The concept is simple when you think about it. Poor family that struggle for everything they have. They fight because money is a stressor. Girl randomly buys a lottery ticket, because she is basically forced into it, and wins. Everything changes and makes things seem better, but does money really solve all problems? But West brought her own style to the story that made anything other than simple. What Maddie went through after winning the lottery made it feel real and it was all believable. I understood why she thought money would fix everything and why she was spending it like a crazy person when she actually is a responsible person.  When you are given the opportunity to have no financial burden you are definitely going to make some bad choices. And man did Maddie ever. The only choice I think she made that was right was getting close to Seth.

I mean can we talk about Seth for a minute? Could a boy be any sweeter or adorable? He was the perfect counterpart to Maddie and all her current uncertainty. I feel like Seth, by Maddie not telling him about winning, was her grounding point. He was her reality that didn’t change and that was exactly what she needed. I loved everything about their friendship and relationship and the time they spent together. Seriously, did I mention how perfect he was??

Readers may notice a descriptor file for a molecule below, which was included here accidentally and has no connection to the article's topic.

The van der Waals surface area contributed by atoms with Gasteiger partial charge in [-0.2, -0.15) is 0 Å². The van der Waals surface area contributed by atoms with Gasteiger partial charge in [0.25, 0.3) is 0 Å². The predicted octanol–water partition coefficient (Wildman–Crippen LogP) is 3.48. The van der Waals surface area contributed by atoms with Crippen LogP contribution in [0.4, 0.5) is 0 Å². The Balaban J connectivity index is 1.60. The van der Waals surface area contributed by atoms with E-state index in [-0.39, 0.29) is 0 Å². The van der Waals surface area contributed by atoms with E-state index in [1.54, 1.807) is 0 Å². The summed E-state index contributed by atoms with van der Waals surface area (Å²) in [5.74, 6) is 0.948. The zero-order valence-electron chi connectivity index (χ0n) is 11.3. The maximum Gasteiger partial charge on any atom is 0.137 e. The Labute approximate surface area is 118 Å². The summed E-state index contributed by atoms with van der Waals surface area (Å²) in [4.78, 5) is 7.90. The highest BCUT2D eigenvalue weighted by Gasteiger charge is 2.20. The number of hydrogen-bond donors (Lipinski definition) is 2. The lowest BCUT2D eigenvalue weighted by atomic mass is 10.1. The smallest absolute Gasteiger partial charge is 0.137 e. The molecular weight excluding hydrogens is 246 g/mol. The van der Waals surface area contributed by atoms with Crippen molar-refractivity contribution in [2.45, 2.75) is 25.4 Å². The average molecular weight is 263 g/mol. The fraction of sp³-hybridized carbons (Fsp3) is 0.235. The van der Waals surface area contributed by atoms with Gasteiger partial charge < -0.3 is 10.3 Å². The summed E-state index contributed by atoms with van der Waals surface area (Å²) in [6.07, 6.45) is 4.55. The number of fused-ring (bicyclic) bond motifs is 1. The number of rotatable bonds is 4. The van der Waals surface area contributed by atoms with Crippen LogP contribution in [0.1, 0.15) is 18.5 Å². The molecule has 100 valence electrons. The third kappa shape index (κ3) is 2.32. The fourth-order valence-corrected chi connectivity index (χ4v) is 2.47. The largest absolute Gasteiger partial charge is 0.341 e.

All in all I really enjoyed Lucky in Love. There was a part at the end that wasn’t my favorite, but aside from that I found it to be a great, solid story.  I’m really happy I didn’t let me nerves get the better of me because I would have missed a really fun book. Also, I’m not sure I would ever tell anyone if I won the lottery. 😉

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Mini Reviews #6 – Mini Mini Reviews

Mini Reviews #6 – Mini Mini ReviewsThe Last Thing You Said by Sara Biren
Published by Harry N. Abrams
on April 4th 2017
Format: Hardcover
Source: Publisher
Amazon, Goodreads

Last summer, Lucy’s and Ben’s lives changed in an instant. One moment, they were shyly flirting on a lake raft, finally about to admit their feelings to each other after years of yearning. In the next, Trixie—Lucy’s best friend and Ben’s sister—was gone, her heart giving out during a routine swim. And just like that, the idyllic world they knew turned upside down, and the would-be couple drifted apart, swallowed up by their grief. Now it’s a year later in their small lake town, and as the anniversary of Trixie’s death looms, Lucy and Ben’s undeniable connection pulls them back together. They can’t change what happened the day they lost Trixie, but the summer might finally bring them closer to healing—and to each other.

I received this book for free from Publisher in exchange for an honest review. This does not affect my opinion of the book or the content of my review.